The administration is prodding Congress to codify the broad right to abortion that was overturned by the Supreme Court about 100 days ago. In the meantime, the Biden administration is taking executive action where it can.
The White House said Tuesday it is allocating $6 million in grant money for family planning and research and teenage pregnancy prevention in Florida, Maryland, Michigan, New Jersey, New York, North Carolina and Wisconsin.
Ms. Harris’ focus on the issue can be seen as a personal reset for Ms. Harris, who was hounded by low approval ratings early in her tenure and faced reports about dissatisfaction among her staff and high-level departure from her office.
Ms. Harris’s 2020 presidential bid started with promise but quickly fizzled. Still, she is floated as a potential 2024 alternative if Mr. Biden decides not to run, given her position as the No. 2 in the administration.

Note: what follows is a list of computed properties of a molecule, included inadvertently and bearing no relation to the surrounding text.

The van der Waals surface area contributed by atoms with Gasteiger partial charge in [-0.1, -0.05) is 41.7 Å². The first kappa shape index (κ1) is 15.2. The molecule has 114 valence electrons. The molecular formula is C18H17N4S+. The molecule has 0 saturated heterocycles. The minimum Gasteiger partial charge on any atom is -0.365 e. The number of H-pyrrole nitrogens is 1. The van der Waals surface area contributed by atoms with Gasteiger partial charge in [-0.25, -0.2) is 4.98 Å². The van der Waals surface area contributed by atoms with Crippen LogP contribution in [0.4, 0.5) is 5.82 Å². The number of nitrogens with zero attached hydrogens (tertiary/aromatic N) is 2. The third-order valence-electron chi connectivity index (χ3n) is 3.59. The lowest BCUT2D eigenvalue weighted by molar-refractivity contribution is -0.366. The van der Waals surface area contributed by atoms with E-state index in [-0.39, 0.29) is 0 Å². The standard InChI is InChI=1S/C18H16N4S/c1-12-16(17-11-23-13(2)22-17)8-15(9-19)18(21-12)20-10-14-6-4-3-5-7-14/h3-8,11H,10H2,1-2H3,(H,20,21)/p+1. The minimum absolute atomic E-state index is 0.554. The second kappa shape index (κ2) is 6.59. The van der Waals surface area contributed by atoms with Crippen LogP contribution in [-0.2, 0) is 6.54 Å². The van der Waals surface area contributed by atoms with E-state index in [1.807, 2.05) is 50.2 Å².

“Kamala won’t be the last woman to be vice president — or president,” Mr. Biden told guests at a Jewish New Year event last week in the White House East Room.
Some analysts say she still needs to prove she is the heir apparent.
“Harris is in a situation that has been faced by other vice-presidents, which is visibility without real power. Perhaps had she been longer in the Senate she might have made friendships that she could draw on to give Biden a lift on close votes,” Mr. Baker said.
Ms. Harris’s approval rating dove to around 30% in November 2021 and April of this year, according to averages compiled by FiveThirtyEight. Things have improved a bit recently, with her average close to 38%, though around half the country still disapproves of her performance.
“If Biden and Harris expect pro-abortion extremism to save them from their dismal job approval, they are mistaken,” said Mallory Carroll, the vice president of communications at Susan B. Anthony Pro-Life America.
She pointed to a Trafalgar Group poll that found majorities in every age group would prefer a federal bill that limits abortion after 15 weeks — with exceptions for rape and incest and allowing for state-level restrictions — while a minority backs a Democratic plan that would allow abortion without limits.
“When Americans understand the reality of the Democratic Party’s radical agenda, they reject it,” Ms. Carroll said.